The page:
I have been woken by an alarm which went off two hours early because they'd walked across the controls and advanced the time during the night. They jump on top of the fridge and re-hang the pictures on the wall. It took me weeks to figure out why the pictures kept hanging lop-sided after I'd straightened them, then the light was right one morning and I could see their paw marks on the frames.
They knock over lamps, tip the pegs out of the basket and send the full ash trays flying - yet they can walk along the mantle without disturbing a thing! They constantly jump onto the table, the sink, the benches. They fish books from the book case with their soft, velvety paws. They spread the newspaper from one end of the house to t'other. They shred six rolls of toilet paper at a time.
You know that they do all of these things, and more. They are wicked in the extreme. Yet, they leap about with joy when I arrive home from work. They entwine themselves about my legs. They rub their heads on my chin and kiss my nose. They purr with contentment on my knee as we sit in front of the fire. They present me with kittens which provide me with endless pleasure from watching their antics. They give me their unconditional love and an abundance of affection. They astound me with their intelligence. They enrich my life with their presence, my beautiful Burmese cats.

Cassandra's one dumb redhead!

Gd Ch Chattan Cassandra ("Flea") is a very beautiful, but very dumb, broad. Burmese are supposed to be intelligent cats, but apparently Flea has not been informed of this fact. Having lived inside for all of her seven months of existence, I took pity on her and let her out on this beautiful Spring day. She had spent hours sitting on the sill chasing birds through the window of her imagination. I put her out with three of my other cats and watched them having a wonderful time playing "chasey" on the lawn, rolling about in the sunshine and longingly watching the birds, mainly thrushes, in the many trees in the yard. Things went very quiet and I assumed that they were all asleep in some snug nest they'd made, just for that purpose, in the hay stack. I went out to bring in the washing at 6 p.m. and all of them, minus Flea, ran up to me to be fed and locked up for the night. I put them all away and folded up the washing. Then I went out to get Flea. I could hear her raucous cry which seemed to be coming from under the house. I called her, but still she didn't come. A cold dread seized me as I realised that her cry was coming from far above my head. I looked up and there she was right at the top of a fifty-five feet tall sycamore tree, high in the uppermost small and flimsy new growth.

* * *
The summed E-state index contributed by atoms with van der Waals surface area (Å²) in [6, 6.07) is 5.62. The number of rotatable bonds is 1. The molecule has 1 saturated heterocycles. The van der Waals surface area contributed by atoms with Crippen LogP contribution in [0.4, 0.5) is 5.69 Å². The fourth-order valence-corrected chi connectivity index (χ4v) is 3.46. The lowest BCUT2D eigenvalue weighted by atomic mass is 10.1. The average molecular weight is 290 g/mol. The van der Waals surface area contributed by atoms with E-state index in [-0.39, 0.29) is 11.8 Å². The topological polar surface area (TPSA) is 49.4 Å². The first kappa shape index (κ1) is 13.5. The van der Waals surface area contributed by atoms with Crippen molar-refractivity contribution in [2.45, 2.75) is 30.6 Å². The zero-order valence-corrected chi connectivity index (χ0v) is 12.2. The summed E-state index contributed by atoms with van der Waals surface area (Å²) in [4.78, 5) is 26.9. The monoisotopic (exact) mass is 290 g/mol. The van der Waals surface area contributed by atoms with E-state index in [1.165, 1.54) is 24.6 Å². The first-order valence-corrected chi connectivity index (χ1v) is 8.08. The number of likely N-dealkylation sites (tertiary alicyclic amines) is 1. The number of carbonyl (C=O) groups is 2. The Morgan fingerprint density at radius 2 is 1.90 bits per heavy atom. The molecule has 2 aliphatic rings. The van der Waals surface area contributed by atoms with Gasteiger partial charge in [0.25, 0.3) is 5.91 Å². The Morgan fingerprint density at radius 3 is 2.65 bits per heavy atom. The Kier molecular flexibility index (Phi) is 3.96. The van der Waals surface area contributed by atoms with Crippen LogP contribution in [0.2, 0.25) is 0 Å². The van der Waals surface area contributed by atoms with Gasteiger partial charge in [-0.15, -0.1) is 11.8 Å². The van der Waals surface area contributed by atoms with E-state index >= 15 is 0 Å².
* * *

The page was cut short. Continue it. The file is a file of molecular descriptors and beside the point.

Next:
My heart fell like a stone into the pit of my stomach. How could I get her down? The trunk of the tree was huge and smooth with no footholds and the branch nearest to the ground was at least 2.5 meters above my head. She was crouching there looking down and calling to me. As I watched, horrified, she lost her hold and fell through the thick foliage onto the next branch. Luckily I had not clipped her claws recently, so she was able to get another grip before falling any further. I raced inside to get my nine year old daughter, Stephanie, with the intention of giving her a bunk up into the tree in the hope that she could get high enough to reach Flea and help her down. Stephanie was not a great tree climber and the height and the smooth, slippery trunk overwhelmed her. Flea had come down only so far and then retreated to the top as I helped Stephanie out of the tree.